Reverse Nutraceutics

In the last two decades, observational therapeutics and Reverse Pharmacology (RP) have played a major role in drug discovery from the traditional system of medicine. The path of RP is organised into three stages: Experientialï‚®Exploratoryï‚®Experimental. Transdisciplinary R & D network for such studies have been gainfully employed for time-bound deliverable. Similar approach can also be brought to Ayurceuticals for product discovery. Reverse nutraceutics will help to understand the mechanism of action of product in systems biology. This in turn will reduce three major bottlenecks of cost, time and toxicity in product development. It will also enable to optimise the safety, efficacy and acceptability of the natural products based on evidence. Thus the approach of product development will be from clinic to laboratory than visa-versa.  Figure 1 shows the diverse steps in the process of Reverse Nutraceutics. This approach is essentially a movement from the bedside to the bench and can be very cost effective, productive and safe for Ayurceuticals.




Fig. 1: Reverse Nutraceutics





Major Fields for Ayurceuticals

With global let down of modern drugs of chemical origin there is an increasing pharmacophobia due to reports of severe adverse drug reactions. The resultant alarming rise in morbidity and mortality has brought about a movement of "back to the nature", with an aptitude for "green medicine". The rising rate of malnutrition, anaemia, obesity, diabetes, arthritis, allergy, resistant tuberculosis, acute febrile illnesses and atherosclerosis has evoked a need to face these health challenges in a holistic and an integrative manner.
Ayurceuticals for complementary use or as nutritional supplement can play a major role in the nation’s healthcare delivery. They suited for their synergistic effects in disease management, preventive effects in high risk conditions and health promoting effects. The further articles in this series will share product/ process ideas in this domain.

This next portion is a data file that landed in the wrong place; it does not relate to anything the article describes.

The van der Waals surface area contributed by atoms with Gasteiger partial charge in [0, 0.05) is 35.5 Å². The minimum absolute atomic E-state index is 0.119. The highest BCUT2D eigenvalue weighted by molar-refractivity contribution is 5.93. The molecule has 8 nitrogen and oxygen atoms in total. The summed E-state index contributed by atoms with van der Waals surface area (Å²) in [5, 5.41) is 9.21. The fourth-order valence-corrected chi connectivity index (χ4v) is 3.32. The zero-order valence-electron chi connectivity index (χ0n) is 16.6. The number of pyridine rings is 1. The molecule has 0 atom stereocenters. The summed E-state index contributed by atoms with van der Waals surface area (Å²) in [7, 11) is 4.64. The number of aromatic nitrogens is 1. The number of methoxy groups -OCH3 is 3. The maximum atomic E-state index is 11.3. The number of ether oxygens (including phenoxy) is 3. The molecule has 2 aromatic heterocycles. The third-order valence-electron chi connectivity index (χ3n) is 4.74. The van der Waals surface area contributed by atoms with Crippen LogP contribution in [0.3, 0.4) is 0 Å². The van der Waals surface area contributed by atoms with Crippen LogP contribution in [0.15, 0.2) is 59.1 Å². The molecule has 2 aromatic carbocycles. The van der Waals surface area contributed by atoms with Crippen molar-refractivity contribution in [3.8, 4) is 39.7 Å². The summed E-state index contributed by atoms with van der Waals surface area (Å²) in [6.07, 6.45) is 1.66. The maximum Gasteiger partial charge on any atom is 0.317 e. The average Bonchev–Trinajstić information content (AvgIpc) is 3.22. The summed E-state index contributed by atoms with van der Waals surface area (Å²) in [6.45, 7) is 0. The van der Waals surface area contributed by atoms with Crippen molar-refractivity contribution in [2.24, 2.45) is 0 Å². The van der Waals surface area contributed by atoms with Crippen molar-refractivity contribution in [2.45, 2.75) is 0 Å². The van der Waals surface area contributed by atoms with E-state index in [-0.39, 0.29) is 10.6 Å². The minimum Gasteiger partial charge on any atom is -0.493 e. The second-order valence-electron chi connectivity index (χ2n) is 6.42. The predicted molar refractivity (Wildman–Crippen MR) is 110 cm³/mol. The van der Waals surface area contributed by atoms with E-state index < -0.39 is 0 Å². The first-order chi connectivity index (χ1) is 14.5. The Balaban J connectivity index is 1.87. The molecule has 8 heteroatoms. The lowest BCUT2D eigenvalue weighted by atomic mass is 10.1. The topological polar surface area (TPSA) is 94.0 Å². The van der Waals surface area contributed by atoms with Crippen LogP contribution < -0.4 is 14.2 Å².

Recommended Reading:

  1. V Prakash, Kumar R. Innovation in Functional Food Industry for health and wellness in Innovation in Healthy and Functional Foods. Editor: Dilip Gosh, Shantanu Das. CRC Press by Taylor and Francis Group. 2012: 5. 
  2. Vaidya A. New Approaches For Foods And Nutrition For The Bottom Of The Pyramid. Editor: Dilip Gosh, Shantanu Das. CRC Press by Taylor and Francis Group. 2012: 169.
  3. Kshemakutuhalam, 1st ed. Ksemasarmaviracitam = Ksemakutuhalam: a work on dietetics & well-being / composed by Ksemasarma; with English translation. ; general editors, Darshan Shankar & D.K. Ved ; chief editor, G.G. Gangadharan ; editors, M.A. Lakshmithathachar , M.A. Alwar ; translator, R. Shankar ; editorial assistant, M.A. Ananth. Published by Indian Institute of Ayurveda & Integrative Medicine (IIAIM) in Bangalore; 2009.
  4. Vaidya A, Pathak N, Hiteshi AS. Clinical Perspective of Ayurceuticals: Challenges and Opportunities for Global Health and Wellness. Editor: Dilip Ghosh. CRC Press By Taylor and Francis group ( Manuscript send for printing)
  5. Vaidya A and Devasagayam T. Current Status of Herbal Drugs in India: An Overview. J Clin Biochem Nutr. 2007 July; 41(1): 1–11.
  6. Vaidya AB. Reverse Pharmacological correlates of Ayurvedic drug action, Sir Ram Nath Chopra Oration. Indian J Pharmacol. 2006; 38:311–5.
  7. Bhushan Patwardhan, Ashok D. B. Vaidyaand Mukund Chorghade. Ayurveda and natural products drug discovery. Current Science. 2004; 86(6): 789-799.
  8. Narayana D.B.A. Reverse Pharmacology for developing functional foods/ herbal supplements; approaches, framework and case studies. In: Functional Foods and Product Development (Eds J Smith and E Charter). Wiley Backwell, Oxford, UK. 2010; 12: 244-256.
  9. Agarwal, BB and Sung B. Pharmacological Basis for the role of curcumin in chronic diseases: An age old spice with modern gadgets. Trends in Pharmacol Sci. 2008; 30: 85-94.
  10. Bhavan’s SPARC. Selected Medicinal Plants of India (A monograph of Identity, Safety and Clinical Usage). Mumbai CHEMEXCIL. 1992.
  11. Gogte VM. Ayurvedic Pharmacology and Therapeutic Uses of Medicinal Plants (Dravyagunavignyan). Mumbai: Bhavan’s SPARC; 2000.

 

Dr Ashok D B Vaidya, Research Director, ICMR Advanced Centre of Reverse Pharmacolgy for Traditional Medicine ( with inputs from Nidhi Shukla, Research Fellow and Hiteshi Dhami-Shah, Research Fellow at Medical Research Centre Kasturba Health Society, Mumbai )